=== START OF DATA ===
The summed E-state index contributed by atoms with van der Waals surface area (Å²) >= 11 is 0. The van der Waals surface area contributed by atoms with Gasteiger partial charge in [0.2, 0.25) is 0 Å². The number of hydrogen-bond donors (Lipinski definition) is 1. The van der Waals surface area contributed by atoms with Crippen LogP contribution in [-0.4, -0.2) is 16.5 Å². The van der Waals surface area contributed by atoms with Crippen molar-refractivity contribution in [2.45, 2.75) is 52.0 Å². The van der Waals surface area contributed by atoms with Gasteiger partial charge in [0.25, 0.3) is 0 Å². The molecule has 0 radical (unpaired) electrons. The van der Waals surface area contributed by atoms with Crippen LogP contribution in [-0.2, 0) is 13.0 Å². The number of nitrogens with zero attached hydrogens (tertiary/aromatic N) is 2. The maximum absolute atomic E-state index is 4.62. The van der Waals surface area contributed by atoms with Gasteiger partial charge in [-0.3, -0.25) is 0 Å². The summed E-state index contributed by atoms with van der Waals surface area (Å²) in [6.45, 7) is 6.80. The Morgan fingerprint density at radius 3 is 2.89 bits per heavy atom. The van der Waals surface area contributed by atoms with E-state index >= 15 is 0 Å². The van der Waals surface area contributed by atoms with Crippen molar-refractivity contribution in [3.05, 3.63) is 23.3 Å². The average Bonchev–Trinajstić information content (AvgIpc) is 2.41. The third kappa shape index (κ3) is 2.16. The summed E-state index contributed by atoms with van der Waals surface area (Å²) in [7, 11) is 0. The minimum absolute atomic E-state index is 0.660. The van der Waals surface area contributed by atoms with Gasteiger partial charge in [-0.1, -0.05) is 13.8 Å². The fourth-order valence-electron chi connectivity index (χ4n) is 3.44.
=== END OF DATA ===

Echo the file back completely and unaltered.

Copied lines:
The summed E-state index contributed by atoms with van der Waals surface area (Å²) >= 11 is 0. The van der Waals surface area contributed by atoms with Gasteiger partial charge in [0.2, 0.25) is 0 Å². The number of hydrogen-bond donors (Lipinski definition) is 1. The van der Waals surface area contributed by atoms with Crippen LogP contribution in [-0.4, -0.2) is 16.5 Å². The van der Waals surface area contributed by atoms with Crippen molar-refractivity contribution in [2.45, 2.75) is 52.0 Å². The van der Waals surface area contributed by atoms with Gasteiger partial charge in [0.25, 0.3) is 0 Å². The molecule has 0 radical (unpaired) electrons. The van der Waals surface area contributed by atoms with Crippen LogP contribution in [-0.2, 0) is 13.0 Å². The number of nitrogens with zero attached hydrogens (tertiary/aromatic N) is 2. The maximum absolute atomic E-state index is 4.62. The van der Waals surface area contributed by atoms with Gasteiger partial charge in [-0.3, -0.25) is 0 Å². The summed E-state index contributed by atoms with van der Waals surface area (Å²) in [6.45, 7) is 6.80. The Morgan fingerprint density at radius 3 is 2.89 bits per heavy atom. The van der Waals surface area contributed by atoms with E-state index >= 15 is 0 Å². The van der Waals surface area contributed by atoms with Crippen molar-refractivity contribution in [3.05, 3.63) is 23.3 Å². The average Bonchev–Trinajstić information content (AvgIpc) is 2.41. The third kappa shape index (κ3) is 2.16. The summed E-state index contributed by atoms with van der Waals surface area (Å²) in [7, 11) is 0. The minimum absolute atomic E-state index is 0.660. The van der Waals surface area contributed by atoms with Gasteiger partial charge in [-0.1, -0.05) is 13.8 Å². The fourth-order valence-electron chi connectivity index (χ4n) is 3.44.